Remote Triggering of Large Seismic Events in Mines: Evidence Based on the Spatial and Temporal Migration of Microseismic Events Along Increasing Stress Gradients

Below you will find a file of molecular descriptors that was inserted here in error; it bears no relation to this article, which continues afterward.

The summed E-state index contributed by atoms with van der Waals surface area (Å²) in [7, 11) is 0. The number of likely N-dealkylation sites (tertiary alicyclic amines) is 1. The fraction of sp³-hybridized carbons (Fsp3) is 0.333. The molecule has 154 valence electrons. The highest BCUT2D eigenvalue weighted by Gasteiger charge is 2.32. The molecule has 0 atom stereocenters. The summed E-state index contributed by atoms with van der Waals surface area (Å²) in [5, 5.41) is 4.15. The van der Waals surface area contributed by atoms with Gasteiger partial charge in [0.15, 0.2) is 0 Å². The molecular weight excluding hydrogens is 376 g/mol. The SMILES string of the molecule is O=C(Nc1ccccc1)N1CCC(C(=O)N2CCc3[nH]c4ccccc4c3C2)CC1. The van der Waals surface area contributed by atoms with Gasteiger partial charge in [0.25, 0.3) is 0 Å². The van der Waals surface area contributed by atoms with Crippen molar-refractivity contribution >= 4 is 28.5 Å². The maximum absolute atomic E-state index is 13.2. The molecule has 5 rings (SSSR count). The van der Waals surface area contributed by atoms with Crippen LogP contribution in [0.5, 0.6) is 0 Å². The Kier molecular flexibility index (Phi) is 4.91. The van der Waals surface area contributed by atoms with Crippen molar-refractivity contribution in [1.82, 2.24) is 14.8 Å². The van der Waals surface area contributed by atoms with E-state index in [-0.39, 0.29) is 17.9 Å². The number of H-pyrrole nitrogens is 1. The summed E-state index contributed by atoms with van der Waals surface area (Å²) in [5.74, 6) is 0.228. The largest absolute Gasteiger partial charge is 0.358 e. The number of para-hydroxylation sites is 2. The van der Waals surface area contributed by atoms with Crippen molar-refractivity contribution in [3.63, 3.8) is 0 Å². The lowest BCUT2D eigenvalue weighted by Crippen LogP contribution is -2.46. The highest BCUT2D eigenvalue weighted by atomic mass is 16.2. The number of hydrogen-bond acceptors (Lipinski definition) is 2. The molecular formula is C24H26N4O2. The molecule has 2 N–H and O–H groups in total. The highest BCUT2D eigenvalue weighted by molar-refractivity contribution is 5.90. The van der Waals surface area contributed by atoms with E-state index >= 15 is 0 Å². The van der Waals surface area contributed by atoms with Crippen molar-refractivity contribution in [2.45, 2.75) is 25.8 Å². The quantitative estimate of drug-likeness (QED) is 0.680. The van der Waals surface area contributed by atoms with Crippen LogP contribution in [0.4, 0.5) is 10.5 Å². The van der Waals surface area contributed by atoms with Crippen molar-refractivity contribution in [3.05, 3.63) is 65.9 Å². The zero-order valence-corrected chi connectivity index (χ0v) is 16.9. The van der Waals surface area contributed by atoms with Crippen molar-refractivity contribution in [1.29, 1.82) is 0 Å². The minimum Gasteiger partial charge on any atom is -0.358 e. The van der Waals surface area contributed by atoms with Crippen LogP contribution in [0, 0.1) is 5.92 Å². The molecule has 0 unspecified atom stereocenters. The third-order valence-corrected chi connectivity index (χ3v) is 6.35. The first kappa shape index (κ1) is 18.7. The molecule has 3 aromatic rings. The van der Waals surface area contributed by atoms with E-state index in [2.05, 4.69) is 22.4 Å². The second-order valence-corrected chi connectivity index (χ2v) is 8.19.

We examine the distribution of microseismicity associated with a sequence of 10 large events (2.1 ≤ M ≤ 3.0) that followed minor development blasts over a 75-hour period in three widely-separated (200–300 m) regions of Strathcona mine, Sudbury, Ontario in June 1988. The microseismicity was observed to migrate between these regions during two intervals without large event occurrences (24 and 38 hours, respectively). The conditions under which remote mobilization of pre-existing structures can occur was investigated by including underground fracture mapping and stress data, fault-plane solutions, and three-dimensional distributions of P-wave velocities. A good agreement was found between dominant nodal plane orientations and lineations in microseismicity with identified fractures. Within the three regions, also corresponding to zones of high P-wave velocity, failure was associated with different fracture sets. The distributions of P and T axes and damage related to the large events, suggested that these events were directly influenced by the regional stress field, whereas the microseismic events appeared to have been influenced by local stress conditions. Based on our results, we propose that the migration in microseismicity can be explained by a transfer of stress along a network of connected fractures that were close to failure. Moreover, the migration followed a path of increasing velocity, suggesting that failure, under the constant lithologic and discontinuity distribution at our site, proceeded along a stress gradient to areas with stresses at or near failure and resulted in the remote triggering of large events on a mine-wide scale. Using these arguments, it can be expected that a highly stressed region could fail as a result of event triggers originating in moderately stressed regions through a quasi-static transfer of stress/strain in the rock mass.
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